Music offers outlet for children: Gallant

Amanda Jess
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Famed P.E.I. songwriter to perform with local students

STELLARTON – Song wasn’t strong in the school system when Lennie Gallant was a child. He wishes it had been, if only to make it easier while he taught himself to read and write music at 12 years old.

P.E.I. born singer/songwriter Lennie Gallant has been a longtime supporter of music for children, he says. Gallant will be performing with two local school choirs during a show in Stellarton on May 8. 

He has been promoting it for children for many years, he said, during the Prince Edward Island native’s songwriting and performing career.

“For some people, music is so important as a means of expression,” he said during an interview about his upcoming show with local school choirs. “I’ve personally seen a lot of kids who are bottled up in their emotions and feelings sometimes, and suddenly they’re able to play an instrument and they’re able to express themselves in that way. That becomes an important part of their lives.”

Gallant began teaching himself when he received his first guitar on the cusp of his teenage years, learning to strum a few chords and put together melodies.

His songs weren’t great, he said, but creating came naturally.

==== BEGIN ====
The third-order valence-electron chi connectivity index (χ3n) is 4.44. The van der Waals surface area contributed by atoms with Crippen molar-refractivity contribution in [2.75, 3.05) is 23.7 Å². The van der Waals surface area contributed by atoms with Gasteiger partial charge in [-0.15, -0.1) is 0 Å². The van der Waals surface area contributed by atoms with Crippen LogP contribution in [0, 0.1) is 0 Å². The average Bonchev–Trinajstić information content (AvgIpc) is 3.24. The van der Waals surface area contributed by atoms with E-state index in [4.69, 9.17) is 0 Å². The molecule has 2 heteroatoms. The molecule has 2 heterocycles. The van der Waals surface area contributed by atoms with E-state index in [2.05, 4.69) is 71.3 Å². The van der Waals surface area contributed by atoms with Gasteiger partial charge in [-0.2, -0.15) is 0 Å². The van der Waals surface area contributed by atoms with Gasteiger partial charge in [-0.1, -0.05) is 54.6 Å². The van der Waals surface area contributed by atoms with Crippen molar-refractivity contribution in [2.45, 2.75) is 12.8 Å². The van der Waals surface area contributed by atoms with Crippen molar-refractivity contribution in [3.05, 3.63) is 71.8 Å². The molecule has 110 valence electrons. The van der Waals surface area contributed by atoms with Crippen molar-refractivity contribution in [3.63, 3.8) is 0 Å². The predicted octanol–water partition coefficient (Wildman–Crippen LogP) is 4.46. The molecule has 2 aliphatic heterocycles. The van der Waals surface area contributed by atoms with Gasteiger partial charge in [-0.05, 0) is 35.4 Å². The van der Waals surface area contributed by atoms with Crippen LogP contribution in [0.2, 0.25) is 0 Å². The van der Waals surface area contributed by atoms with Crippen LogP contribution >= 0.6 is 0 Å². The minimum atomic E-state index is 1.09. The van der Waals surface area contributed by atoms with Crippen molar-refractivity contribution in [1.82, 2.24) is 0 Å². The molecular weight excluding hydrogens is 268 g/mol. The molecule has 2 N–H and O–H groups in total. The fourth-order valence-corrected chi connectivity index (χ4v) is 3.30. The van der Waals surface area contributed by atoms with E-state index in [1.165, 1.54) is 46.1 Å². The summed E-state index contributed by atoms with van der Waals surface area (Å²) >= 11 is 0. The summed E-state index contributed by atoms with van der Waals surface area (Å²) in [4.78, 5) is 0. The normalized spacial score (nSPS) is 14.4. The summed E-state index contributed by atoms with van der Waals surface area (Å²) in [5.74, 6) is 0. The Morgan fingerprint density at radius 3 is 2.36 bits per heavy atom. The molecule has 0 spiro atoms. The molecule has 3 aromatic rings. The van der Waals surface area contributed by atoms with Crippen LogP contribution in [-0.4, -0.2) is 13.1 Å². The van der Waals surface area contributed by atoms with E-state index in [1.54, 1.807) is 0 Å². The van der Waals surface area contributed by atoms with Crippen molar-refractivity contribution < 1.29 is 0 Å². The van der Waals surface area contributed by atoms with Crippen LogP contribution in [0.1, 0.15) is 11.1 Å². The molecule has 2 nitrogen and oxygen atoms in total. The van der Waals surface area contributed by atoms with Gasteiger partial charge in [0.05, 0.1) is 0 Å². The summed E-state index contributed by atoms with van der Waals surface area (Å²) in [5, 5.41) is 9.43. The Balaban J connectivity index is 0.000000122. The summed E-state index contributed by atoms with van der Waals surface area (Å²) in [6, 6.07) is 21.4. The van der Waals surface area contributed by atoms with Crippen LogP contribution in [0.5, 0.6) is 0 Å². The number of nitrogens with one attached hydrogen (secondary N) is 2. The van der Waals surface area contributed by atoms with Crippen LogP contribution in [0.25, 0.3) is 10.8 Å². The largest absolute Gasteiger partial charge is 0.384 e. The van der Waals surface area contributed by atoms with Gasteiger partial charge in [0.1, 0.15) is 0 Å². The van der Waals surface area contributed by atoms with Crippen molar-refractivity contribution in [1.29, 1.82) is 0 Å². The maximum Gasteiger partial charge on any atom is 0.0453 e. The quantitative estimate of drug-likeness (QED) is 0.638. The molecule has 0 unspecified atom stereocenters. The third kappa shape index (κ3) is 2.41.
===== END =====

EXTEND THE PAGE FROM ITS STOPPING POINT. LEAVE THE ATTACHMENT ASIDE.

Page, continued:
His mother’s creativity helped as an inspiration, performing her own short plays in the community. His discovery of artists such as Gordon Lightfoot and Bob Dylan only strengthened that.

Still, he wishes he hadn’t had to work against his lack of musical instruction.

“Music is such an important part of our lives. It should be taught in schools and the tools should definitely be given to kids to understand it better.”

Luckily for the Canadian musical landscape, Gallant turned out to be a talented teacher for himself and has become one of the country’s most iconic songwriters.

Many of his works feature P.E.I., and will be the focus of a 45-show series at The Mack this summer as part of the Charlottetown Festival.

The multi-media show called Searching for Abegweit is meant to showcase the island in both modern day and historic times.

“Abegweit is the original Miqmaq name for PEI,” he explained. “(The show) is kind of a showcase of my songs and stories that are either based on or set on P.E.I. 2014 is a big year for PEI,” he said, referring to the 150th anniversary of the Charlottetown Conference.

He noted that some of the songs featured in those shows are legends and history that PEI shares with Nova Scotia, such as Scottish settlements and the phantom ship of the Northumberland Strait.

It will also show off some of Gallant’s new material as well as artwork from his sister, Karen.

Before those shows running from the end of June until the end of August, he will be in Stellarton on May 8 at the Nova Scotia Community College, performing with Frank H. MacDonald Elementary School and A.G. Baillie Memorial School choirs.

Gallant will do his own set, as well as perform a few songs with the children such as “Peter’s Dream.”

The concert is to raise funds for Frank H. MacDonald’s music program, as well as to give the students a chance to learn from Gallant.

Admission is $20 for adults and $10 for children, starting at 7 p.m.

On Twitter: @NGNewsAmanda 

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